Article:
What I love about N&S is that there are no clear-cut good people versus bad people, with perhaps the sole exception of Fanny Thornton, and this cuts across class. Margaret Hale is a dutiful daughter with a large heart but prejudiced and, at times, arrogant; John Thornton is a harsh master with an open mind and compassionate nature; Mrs. Thornton is fiercely loyal and stern with deep maternal affection and pride, and so it goes. These are people, real people with real qualities trying to make their way as best they can in a world that can be confusing and frightening.
In Hard Times, the people in charge (i.e., the mill owners, the labour leaders, the politicians, etc.) are bad people–they are narrow, peevish, and self-serving, as reflected in their names…Mr. Bounderby, Mr. Gradgrind, Mr M’Choakumchild, Mrs. Sparsit, Mr. Slackbridge. The poor and the vulnerable are good people–Old Stephen, Mrs. Pegler, Rachael, Sissy Jupe, and the circus performers. These aren’t real people, they’re stock characters who don’t sound or act like real people but give speeches and utter platitudes.
The world of Hard Times almost seems Suessical–the education system that Dickens lampoons (i.e., based entirely on the teaching of facts) is so prepousterous that it can’t be taken as a serious threat. Jane Sinnett wrote an anonymous review of Hard Times in the Westminster Review in October 1854 in which she says of the education system described in Hard Times “we are not aware of such a system being in operation anywhere in England.” Perhaps I am simply not a fan of satire, and Hard Times is nothing if not satirical.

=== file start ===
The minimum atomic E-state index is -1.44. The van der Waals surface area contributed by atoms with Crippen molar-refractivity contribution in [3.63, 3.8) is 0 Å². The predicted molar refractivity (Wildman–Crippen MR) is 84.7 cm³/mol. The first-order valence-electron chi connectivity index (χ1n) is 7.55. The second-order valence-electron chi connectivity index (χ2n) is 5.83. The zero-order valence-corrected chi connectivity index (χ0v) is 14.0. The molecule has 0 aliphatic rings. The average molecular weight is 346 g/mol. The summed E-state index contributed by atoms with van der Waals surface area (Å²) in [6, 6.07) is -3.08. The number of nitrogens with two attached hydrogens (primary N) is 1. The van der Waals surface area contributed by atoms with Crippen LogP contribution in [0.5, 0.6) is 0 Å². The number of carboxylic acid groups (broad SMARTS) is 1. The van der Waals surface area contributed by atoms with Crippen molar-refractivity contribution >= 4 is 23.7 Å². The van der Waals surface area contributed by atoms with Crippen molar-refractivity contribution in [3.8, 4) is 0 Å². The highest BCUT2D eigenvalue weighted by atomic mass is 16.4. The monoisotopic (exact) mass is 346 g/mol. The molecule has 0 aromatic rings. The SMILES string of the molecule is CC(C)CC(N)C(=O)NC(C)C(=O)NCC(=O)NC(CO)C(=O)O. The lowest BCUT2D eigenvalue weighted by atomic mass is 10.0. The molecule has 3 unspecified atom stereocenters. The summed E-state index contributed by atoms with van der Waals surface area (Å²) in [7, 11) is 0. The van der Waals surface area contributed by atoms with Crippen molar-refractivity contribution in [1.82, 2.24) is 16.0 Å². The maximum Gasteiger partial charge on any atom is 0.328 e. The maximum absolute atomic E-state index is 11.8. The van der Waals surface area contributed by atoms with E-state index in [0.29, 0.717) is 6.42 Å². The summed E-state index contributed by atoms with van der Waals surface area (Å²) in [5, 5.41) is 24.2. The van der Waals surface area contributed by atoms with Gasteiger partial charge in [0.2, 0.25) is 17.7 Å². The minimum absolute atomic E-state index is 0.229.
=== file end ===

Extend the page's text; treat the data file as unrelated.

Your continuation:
One of the things I like best about Elizabeth Gaskell is that she felt that she had been given a gift (i.e., her ability to tell a good story), and she tried to use it to make the world a better place. Why then do I have such a problem with Dickens trying to do the same thing? I think it comes down to intent.
Dickens wanted to move from being perceived as merely a popular novelist to serious social reformer, and the result is that Hard Times reads like a political tract. Gaskell, on the other hand, was motivated by the desire to tell both sides of a story so that each could find common ground with the other. It’s a common adage that writers do best when they write what they know. Dickens didn’t take the time to know the people of the northern industrial towns, neither the masters nor the hands, and so Hard Times, his story about them, rings false regardless of the wit, energy, and skill that he brings to it.
In the end, it seems self-serving to me. Even his most sympathetic character, Stephen Blackpool, seems little more than a mouthpiece for Dickens’ increasing discontent with the married state and his ardent desire to rid himself of his wife. Here’s an image showing Blackpool’s reaction to the return of his wife, whom Dickens blessed with the most vile attributes. I can just imagine Mr. Knightley saying, “Badly done, Charles, badly done.”